ISM Raceway, which used to be known as Phoenix International Raceway, announced Friday morning that all of its grandstand tickets had been sold for the NASCAR Cup race at the track Sunday. The estimated seating capacity at the recently modernized track is 42,000.
Compared with the gigantic crowd estimates that used to be reported from NASCAR tracks, 42,000 might not sound impressive. But every seat has been sold, and those who want to come to the race at the last minute can buy a ticket to occupy a spot in the infield.
(And, perhaps, get a Kyle Busch bobblehead, which will be handed out to the first 1,500 to enter the infield area with an infield wristband.)
This race, which will determine the final two participants in the four-driver NASCAR Cup championship race within a race Nov. 17 at Homestead, Fla., has been sold out for two years in a row. NASCAR has announced that the 2020 title race will be held at ISM Raceway.
The announcement of a sellout is a triumph for any entertainment facility, but it would appear that, just from eyeballing the stands from overhead cameras, NASCAR has found a sweet spot for its races: 40,000 to 50,000, except for Daytona, Talladega and maybe Charlotte.
A full grandstand, even if it does not loom over the race track like grandstands of old, represents the best possible optic for any sport these days. It looks good on TV to see stands packed with people â or a lot better than a half-empty grandstand twice the size.
The stands at Texas Motor Speedway appeared to be only about half-full for a 500-mile (too long) Cup race last Sunday. Texas is a 1Âœ-mile oval, substantially larger than a one-mile oval like the track at Phoenix, so its grandstands are bigger, but 40,000 people at Texas look puny in comparison. The first Cup race at Texas in 1997 drew an estimated 185,000, but those days are gone.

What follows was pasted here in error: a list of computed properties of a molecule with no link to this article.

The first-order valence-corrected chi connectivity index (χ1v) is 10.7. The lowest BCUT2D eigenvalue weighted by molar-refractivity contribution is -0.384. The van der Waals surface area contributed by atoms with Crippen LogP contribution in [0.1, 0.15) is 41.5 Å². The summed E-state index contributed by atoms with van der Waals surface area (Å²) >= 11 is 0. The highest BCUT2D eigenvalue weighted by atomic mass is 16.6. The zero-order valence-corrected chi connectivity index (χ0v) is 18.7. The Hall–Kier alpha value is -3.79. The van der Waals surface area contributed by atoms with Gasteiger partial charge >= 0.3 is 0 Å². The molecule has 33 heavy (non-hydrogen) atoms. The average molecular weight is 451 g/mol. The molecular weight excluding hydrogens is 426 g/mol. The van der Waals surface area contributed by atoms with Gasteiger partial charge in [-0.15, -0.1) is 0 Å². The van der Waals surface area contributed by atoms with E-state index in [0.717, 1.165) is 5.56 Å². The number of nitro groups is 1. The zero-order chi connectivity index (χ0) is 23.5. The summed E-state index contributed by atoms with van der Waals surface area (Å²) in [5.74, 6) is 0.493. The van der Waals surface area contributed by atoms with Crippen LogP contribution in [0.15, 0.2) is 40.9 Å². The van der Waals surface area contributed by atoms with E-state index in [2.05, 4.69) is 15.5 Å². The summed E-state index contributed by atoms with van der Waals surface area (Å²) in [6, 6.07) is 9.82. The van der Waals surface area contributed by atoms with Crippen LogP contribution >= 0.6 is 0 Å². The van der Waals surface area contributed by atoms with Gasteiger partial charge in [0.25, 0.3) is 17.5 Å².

The NASCAR Cup season is far too long, but NASCAR has said that it does not want to take races away from tracks, especially those who have had two per year. Many fans who go to one race at a track go to the other, and many of them have done that for years.
So race tracks have gotten inventive. Figuring that the track would still get a lot of repeat customers, Pocono Raceway in Pennsylvania will play host to Cup races on back-to-back days next summer rather than in consecutive months, as Pocono had before.
Dover International Raceway in Delaware announced last month that it was trimming its capacity to 54,000 from 83,000. Before 2009, the race trackâs had a seating capacity of 135,000, but it makes no sense, financially and aesthetically, to keep bleachers that no one will sit in.
Darlington Raceway in South Carolina trimmed the number of seats to 47,000 from 58,000 before the Southern 500 this year, and sold them all. The Southern 500 is a NASCAR tradition that uses cars with throwback paint jobs, but the track could sell only so many tickets.
NASCAR does not release crowd estimates, as it did when Americans were clamoring to go to stock-car races in the first decade of the 2000s. The sizes of recent crowds would be dwarfed by the sizes of the old crowds. (In fact, it is harder to find the old estimates.)
Like every other sport, NASCAR has worked harder at making the experience more enjoyable for customers â so they keep coming back. The crowds are smaller, yes, but they will find much more to do at tracks than just watch the race itself.
ISM Raceway, for example, says those who buy INfield Only tickets to Sundayâs race get access to âthe INfield Experience, allowing unparalleled access to Monster Energy NASCAR Cup Series garages, Gatorade Victory Lane, driver appearances, OâReilly Auto Parts Pre-Race Party and exclusive food and beverage options.â
Next weekâs race will be held at Homestead, which has a capacity of 46,000, down from 56,000 and 65,000. There was a time not long ago that people actually wondered if Homestead was big enough for a Cup finale. Now it seems to be just right. The stands should be packed, and that looks good.